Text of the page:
Populism & OstracismLiving with COVID-19 in India
Sanket Jain reports on how an incompetent Government response, mixed with stigmatising beliefs around the Coronavirus, are leading to a humanitarian crisis
A day after declaring the world’s strictest lockdown on 24 March, India’s Prime Minister, Narendra Modi, said that India would win the war against the Coronavirus in 21 days.
The country has now passed five million recorded cases of COVID-19, with more than 87,000 reported deaths. In the past 21 days (28 August to 17 September), India added 1.7 million infections to its numbers – more than the total case count in Russia, the fourth worst affected nation.
When India just had more than 500 cases, a 21-day lockdown was declared by Modi, giving 1.3 billion people a mere four hours’ notice to prepare themselves. All activities were brought to a halt, including public transport. The result was a 23.9% contraction in the country’s GDP. Experts warned that it was too early for India to go into lockdown. It didn’t help to ‘flatten the curve’ of the pandemic either.
What India has borne is the brunt of the politics of populism.
An ill-prepared lockdown left at least 10 million migrants ‘reverse migrating’ to their villages from business towns and metropolises. With poor testing rates and an overburdened healthcare system, the Coronavirus crisis worsened as several cases went undetected. Meanwhile, the Government refused to make public any data on the number of deaths of migrants and doctors.
In an attempt to ramp-up tests – and to meet Modi’s pledge of a million tests a day – India began using the cheaper and faster rapid testing, with an accuracy rate of 50%. Through this, India is missing many cases a day, with reports warning that India has up to 250,000 Coronavirus cases daily. A serological survey by the Indian Council of Medical Research found that India missed 6.4 million cases until early May.
According to the Indian Medical Association, 273 doctors have succumbed to the Coronavirus.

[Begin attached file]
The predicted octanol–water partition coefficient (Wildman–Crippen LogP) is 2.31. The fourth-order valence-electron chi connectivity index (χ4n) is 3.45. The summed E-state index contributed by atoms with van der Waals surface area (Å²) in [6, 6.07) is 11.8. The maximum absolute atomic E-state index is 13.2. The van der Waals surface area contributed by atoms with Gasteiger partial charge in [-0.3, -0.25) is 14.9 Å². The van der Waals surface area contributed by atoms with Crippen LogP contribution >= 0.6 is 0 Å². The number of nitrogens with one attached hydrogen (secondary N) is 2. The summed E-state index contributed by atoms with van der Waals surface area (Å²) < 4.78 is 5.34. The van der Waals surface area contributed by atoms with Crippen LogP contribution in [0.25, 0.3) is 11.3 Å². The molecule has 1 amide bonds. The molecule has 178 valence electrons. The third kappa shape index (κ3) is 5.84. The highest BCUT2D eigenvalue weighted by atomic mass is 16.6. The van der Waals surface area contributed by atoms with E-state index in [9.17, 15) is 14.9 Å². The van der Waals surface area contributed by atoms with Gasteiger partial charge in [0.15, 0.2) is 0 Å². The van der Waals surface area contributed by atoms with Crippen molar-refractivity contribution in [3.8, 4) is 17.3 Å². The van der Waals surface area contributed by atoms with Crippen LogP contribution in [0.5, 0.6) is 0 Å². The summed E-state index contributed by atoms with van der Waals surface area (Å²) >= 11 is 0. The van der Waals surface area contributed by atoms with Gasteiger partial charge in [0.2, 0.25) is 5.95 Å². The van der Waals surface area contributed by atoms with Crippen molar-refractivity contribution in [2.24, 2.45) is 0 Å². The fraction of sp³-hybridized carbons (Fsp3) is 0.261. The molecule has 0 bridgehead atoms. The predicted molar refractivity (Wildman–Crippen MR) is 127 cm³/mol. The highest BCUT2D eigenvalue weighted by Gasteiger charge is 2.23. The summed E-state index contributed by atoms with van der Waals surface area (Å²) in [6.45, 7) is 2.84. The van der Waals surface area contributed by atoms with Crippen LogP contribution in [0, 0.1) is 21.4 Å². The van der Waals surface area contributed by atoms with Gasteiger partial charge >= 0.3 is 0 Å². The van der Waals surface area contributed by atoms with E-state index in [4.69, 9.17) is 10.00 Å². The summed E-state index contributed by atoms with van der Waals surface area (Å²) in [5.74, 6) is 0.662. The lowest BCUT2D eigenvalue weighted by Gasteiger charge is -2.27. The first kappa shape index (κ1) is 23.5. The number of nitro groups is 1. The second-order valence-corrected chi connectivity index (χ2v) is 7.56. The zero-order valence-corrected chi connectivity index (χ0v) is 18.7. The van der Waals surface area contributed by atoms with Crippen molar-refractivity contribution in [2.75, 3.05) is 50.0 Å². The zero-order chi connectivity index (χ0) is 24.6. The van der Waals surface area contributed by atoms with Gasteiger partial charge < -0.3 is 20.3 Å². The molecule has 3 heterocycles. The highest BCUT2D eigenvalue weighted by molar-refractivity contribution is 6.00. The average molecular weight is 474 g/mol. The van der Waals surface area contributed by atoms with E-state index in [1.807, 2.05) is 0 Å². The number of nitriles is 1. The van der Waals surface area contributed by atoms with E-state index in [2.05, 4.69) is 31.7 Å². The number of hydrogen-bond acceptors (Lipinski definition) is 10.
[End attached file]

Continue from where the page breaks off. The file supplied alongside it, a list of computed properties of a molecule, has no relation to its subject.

With inadequate isolation measures and a mere 756 district hospitals, 5,684 community health centres and 30,000 primary health centres for 833 million rural Indians, what has now erupted is nothing short of a humanitarian crisis.
Pravin Kamble (not their real name) was fearful of calling his contractor.
“I at least need another 21 days,” he said in the first week of August: 14 days of home quarantine and another seven days to ensure the ostracism died down.
His troubles began when more than 400 people from his village in Kolhapur district of western India’s Maharashtra state came into contact with a local doctor who tested positive for COVID-19. The village administration began contact-tracing and asked people to get tested in Kolhapur’s Chhatrapati Pramila Raje public hospital.
At the time, the 37-year-old was then finishing off his painting work at a construction site and wouldn’t return home for the next 17 days. “I immediately informed the family members about getting tested,” he said.
After his test in July, he was quarantined in the local public school for three days awaiting a report. Things changed within moments of it arriving which showed he had tested positive. It was 6.45 pm in the evening and, in the next 30 minutes, a Government ambulance rushed towards the school. “We were scared of what was happening,” Pravin recalled.
Even today, people don’t talk to me. It is unbelievable.Dayanand Gaikwad
The ambulance siren triggered fear in the 6,000 people living in the village, which now had more than 50 cases. Soon, everyone knew that Pravin and five others had tested positive. What followed was havoc.
His name and address were leaked on the village WhatsApp group within a few minutes. He was then taken to an institutional quarantine facility. “I was in a 25 by 50 feet hall with 12 others,” he said. Every day doctors would monitor his temperature and oxygen levels twice. “I had no cough, cold, or fever.”
After 10 days, he was discharged and hand-stamped with ‘Home Quarantine for 14 days’.
“They didn’t take a swab when we were asked to leave,” he said. Several people I spoke to in the villages of Kolhapur district said that they weren’t re-tested before being discharged.
But a stigma had developed.
“None of the neighbours spoke to me for a month,” Pravin said. “People think that if they talk to me, they will contract the virus.”